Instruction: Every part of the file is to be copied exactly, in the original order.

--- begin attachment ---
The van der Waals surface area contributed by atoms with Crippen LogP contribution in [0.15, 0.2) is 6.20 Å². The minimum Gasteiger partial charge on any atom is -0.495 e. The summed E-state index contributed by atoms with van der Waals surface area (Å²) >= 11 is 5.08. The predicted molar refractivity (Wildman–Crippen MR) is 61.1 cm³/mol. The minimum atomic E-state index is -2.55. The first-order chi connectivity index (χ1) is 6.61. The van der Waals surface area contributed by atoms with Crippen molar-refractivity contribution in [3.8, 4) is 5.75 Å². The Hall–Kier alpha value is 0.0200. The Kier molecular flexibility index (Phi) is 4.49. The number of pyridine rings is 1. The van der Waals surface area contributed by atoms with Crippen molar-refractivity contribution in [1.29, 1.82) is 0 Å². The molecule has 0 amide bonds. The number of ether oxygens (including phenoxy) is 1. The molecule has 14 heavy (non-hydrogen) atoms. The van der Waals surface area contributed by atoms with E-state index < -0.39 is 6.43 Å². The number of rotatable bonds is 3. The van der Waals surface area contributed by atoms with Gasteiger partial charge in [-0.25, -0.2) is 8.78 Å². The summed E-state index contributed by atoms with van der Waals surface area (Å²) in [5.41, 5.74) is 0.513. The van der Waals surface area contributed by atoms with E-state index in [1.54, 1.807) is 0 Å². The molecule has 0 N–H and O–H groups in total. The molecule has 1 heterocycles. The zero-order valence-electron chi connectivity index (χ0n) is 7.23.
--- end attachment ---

The van der Waals surface area contributed by atoms with Crippen LogP contribution in [0.15, 0.2) is 6.20 Å². The minimum Gasteiger partial charge on any atom is -0.495 e. The summed E-state index contributed by atoms with van der Waals surface area (Å²) >= 11 is 5.08. The predicted molar refractivity (Wildman–Crippen MR) is 61.1 cm³/mol. The minimum atomic E-state index is -2.55. The first-order chi connectivity index (χ1) is 6.61. The van der Waals surface area contributed by atoms with Crippen molar-refractivity contribution in [3.8, 4) is 5.75 Å². The Hall–Kier alpha value is 0.0200. The Kier molecular flexibility index (Phi) is 4.49. The number of pyridine rings is 1. The van der Waals surface area contributed by atoms with Crippen molar-refractivity contribution in [1.29, 1.82) is 0 Å². The molecule has 0 amide bonds. The number of ether oxygens (including phenoxy) is 1. The molecule has 14 heavy (non-hydrogen) atoms. The van der Waals surface area contributed by atoms with E-state index < -0.39 is 6.43 Å². The number of rotatable bonds is 3. The van der Waals surface area contributed by atoms with Gasteiger partial charge in [-0.25, -0.2) is 8.78 Å². The summed E-state index contributed by atoms with van der Waals surface area (Å²) in [5.41, 5.74) is 0.513. The van der Waals surface area contributed by atoms with E-state index in [1.54, 1.807) is 0 Å². The molecule has 0 N–H and O–H groups in total. The molecule has 1 heterocycles. The zero-order valence-electron chi connectivity index (χ0n) is 7.23.